To hear the other songs that were added before these, go here. After you listen to these songs, I don’t think there will be any mystery why I grouped them together.


As you know, I get very excited about new music on almost a daily basis. But this song… this song nearly made my heart explode the first time I heard it, and it brings my heart near to exploding every damned time I hear it. How many songs do that to you? Continue reading »

May 252016



The Montreal black metal band Gevurah made deep and lasting impressions in these quarters with their 2013 debut EP Necheshirion (discussed here) and their 2015 two-song demo Dialogue of Broken Stars (reviewed here). In less than 10 days the band’s stupendous debut album Hallelujah! will be released by Profound Lore Records, and we bring you the chance to hear all of it today.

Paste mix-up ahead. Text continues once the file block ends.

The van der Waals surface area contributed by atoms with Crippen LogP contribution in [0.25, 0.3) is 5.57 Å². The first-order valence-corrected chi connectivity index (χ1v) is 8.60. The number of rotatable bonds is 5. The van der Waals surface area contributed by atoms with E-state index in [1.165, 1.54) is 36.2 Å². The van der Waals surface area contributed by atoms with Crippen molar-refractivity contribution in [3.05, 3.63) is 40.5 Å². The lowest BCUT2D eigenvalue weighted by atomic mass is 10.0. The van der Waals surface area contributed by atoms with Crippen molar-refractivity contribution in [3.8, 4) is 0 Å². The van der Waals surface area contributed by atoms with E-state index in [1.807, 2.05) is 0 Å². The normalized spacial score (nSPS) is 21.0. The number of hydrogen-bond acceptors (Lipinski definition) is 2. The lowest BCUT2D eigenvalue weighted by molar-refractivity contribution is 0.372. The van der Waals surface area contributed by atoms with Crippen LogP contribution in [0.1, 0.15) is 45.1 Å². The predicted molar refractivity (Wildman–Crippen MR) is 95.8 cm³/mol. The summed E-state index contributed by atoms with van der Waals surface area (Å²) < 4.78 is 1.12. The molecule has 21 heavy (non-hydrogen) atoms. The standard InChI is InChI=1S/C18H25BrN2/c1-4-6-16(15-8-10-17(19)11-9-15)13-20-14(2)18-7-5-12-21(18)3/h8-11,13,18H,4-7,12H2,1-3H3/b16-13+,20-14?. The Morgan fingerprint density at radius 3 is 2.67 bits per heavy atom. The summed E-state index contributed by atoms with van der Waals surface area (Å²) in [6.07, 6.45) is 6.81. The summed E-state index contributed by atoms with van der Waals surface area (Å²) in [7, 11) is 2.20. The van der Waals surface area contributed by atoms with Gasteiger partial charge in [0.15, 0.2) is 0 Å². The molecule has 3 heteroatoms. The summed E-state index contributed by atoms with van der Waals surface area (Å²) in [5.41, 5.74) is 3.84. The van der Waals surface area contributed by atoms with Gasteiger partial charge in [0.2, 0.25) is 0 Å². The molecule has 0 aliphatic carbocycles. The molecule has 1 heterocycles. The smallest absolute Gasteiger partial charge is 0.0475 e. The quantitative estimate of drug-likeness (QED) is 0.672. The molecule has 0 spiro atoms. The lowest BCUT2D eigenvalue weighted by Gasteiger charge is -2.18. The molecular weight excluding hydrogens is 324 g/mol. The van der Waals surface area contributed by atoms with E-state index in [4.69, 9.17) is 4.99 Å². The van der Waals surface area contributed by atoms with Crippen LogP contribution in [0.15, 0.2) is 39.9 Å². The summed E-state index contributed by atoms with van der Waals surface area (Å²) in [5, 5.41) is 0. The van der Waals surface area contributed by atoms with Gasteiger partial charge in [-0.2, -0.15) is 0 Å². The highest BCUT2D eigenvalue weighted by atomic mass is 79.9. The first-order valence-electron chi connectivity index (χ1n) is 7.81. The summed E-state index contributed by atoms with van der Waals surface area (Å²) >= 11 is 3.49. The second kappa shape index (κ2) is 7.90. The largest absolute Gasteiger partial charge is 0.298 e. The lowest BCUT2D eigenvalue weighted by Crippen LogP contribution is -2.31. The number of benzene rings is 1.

The album is the creation of multi-instrumentalist/vocalist/songwriter X.T. (who also recorded and mixed the album) and guitarist/bassist A.L. It consists of seven tracks and more than 60 minutes of music. As described by the band, “Hallelujah! is a seven-step spiritual journey of Alchemical transformation, through the death and rebirth of the Self as a pure entity of praise, a vessel for the powers beyond. It is an exhalation of worship, a humbling vow of unwavering devotion to the Lord of unbound Light.” Continue reading »

Mar 262016

Sorcery-Garden of Bones